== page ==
Tuesday, 10 November 2009


COSHOCTON -- Some 400 teens will descend on Coshocton next summer from across the country for the purpose of helping citizens they don't know.
"You can go to band camp, you go to soccer camp, you can go to football camp and you can go to a work camp. And they've chosen not to go to another country or to a big city, inner city, but to go to places throughout the United States and work," said project co-chair Mayor Steve Mercer.
The work camps program started in 1975 in Colorado when a storm caused a flood that wiped out a small town and church. Locals from around the area, particularly youth, pitched in to help with the rebuilding of the city and the program grew from that.
Project co-chair Brad Fuller recently spent a week in Colorado where he learned more about the program and its workings. Fuller is in charge of home selection and assembling the needed materials.
"It's a well oiled machine," Fuller said. "They're teenagers, they're not skilled laborers, but they're all coming to this camp because they have some degree of skill."
The program will see 400 youths and 100 adult supervisors stay in Coshocton from June 13 to 19. They will do light repair and painting on 70 to 80 homes. When staying in Coshocton for the week, they will sleep and eat at Coshocton High School.
The youths ages 12 to 18 pay $424 to take part in the program, which pays for transportation, food and other needs. Those who wish to have their house worked on pay nothing.
"I see it as something that will be such a tremendous help to our community and to people in need. It's geared toward low to moderate income, the elderly or disabled, and certainly the economy the way it is it is difficult for that demographic to do much maintenance. So to have a group like this to come in at a time like this is just a perfect fit to give our community a real shine," Mercer said.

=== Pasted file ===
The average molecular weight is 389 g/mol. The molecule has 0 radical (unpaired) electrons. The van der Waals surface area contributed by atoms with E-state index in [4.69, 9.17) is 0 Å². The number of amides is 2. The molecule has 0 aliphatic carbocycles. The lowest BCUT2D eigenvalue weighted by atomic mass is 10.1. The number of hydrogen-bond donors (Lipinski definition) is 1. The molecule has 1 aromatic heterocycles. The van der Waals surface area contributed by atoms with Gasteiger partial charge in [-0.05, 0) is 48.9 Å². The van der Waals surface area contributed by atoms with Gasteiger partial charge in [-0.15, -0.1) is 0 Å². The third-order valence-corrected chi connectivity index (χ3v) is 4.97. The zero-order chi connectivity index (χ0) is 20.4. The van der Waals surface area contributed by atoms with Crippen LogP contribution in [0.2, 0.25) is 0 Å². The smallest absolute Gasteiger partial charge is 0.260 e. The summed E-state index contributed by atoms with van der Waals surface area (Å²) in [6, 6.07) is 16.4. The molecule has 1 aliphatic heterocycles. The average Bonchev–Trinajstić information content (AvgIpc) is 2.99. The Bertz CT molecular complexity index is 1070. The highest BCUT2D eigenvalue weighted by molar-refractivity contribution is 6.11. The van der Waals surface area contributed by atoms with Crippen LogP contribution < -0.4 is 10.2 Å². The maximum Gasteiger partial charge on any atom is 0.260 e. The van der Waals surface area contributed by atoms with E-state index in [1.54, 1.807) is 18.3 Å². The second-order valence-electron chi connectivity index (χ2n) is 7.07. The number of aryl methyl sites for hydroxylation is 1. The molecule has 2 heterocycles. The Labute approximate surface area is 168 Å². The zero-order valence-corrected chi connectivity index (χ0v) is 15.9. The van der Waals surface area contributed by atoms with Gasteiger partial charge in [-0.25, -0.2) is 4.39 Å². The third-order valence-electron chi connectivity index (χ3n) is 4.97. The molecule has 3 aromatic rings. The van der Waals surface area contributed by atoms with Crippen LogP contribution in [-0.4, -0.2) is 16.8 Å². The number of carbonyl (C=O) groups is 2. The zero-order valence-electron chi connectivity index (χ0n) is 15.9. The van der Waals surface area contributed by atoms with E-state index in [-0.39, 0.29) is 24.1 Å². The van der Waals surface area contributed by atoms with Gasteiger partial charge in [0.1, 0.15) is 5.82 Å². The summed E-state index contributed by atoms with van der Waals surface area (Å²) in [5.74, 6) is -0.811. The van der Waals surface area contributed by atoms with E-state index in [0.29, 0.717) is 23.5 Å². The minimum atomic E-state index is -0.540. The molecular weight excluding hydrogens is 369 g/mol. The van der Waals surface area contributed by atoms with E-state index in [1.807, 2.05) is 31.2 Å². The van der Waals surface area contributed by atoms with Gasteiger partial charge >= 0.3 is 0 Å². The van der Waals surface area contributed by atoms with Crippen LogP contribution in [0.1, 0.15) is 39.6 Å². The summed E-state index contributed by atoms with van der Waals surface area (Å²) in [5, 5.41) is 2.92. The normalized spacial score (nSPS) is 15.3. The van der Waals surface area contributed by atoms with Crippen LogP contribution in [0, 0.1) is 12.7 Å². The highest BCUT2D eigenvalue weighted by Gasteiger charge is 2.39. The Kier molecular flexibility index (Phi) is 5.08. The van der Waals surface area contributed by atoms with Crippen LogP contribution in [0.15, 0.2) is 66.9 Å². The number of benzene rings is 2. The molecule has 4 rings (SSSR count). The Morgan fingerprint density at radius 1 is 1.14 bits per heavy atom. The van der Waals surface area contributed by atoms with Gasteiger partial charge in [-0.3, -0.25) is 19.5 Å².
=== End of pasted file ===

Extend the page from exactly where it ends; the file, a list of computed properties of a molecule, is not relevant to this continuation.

The program is Christian-based and provides more than physical repairs and work to the teens taking part and the communities they go to.
"It's not just home repair. That's a nice by-product. What happens is, it's a spirit that happens in the community and people really get on board with it and see this community spirit and take more pride in their homes," Fuller said. "Spiritually what happens (with the teens taking part) is a great thing. It's building them up personally. They know they have the ability to help their fellow man. The by-product is we get out town looking a little better."
Locally, $19,000 needs to be raised to pay for materials and supplies for the work. Paint, tools, ladders and other equipment also can be donated.
"I'm confident that we'll be able to raise the dollar amount that we need without city funds," Mercer said. "That money stays right here, it goes nowhere else."
The Coshocton Baptist Church is acting as fiscal agent for the project. Checks can be made to Coshocton Work Camps and mailed to the Coshocton Baptist Church, 1631 Denman Ave., Coshocton, OH 43812.
Applications for the project soon will be available at City Hall and those who wish to donate materials or some how aide the project can call the mayor's office at 622-1373 or Brad Fuller at 623-8027.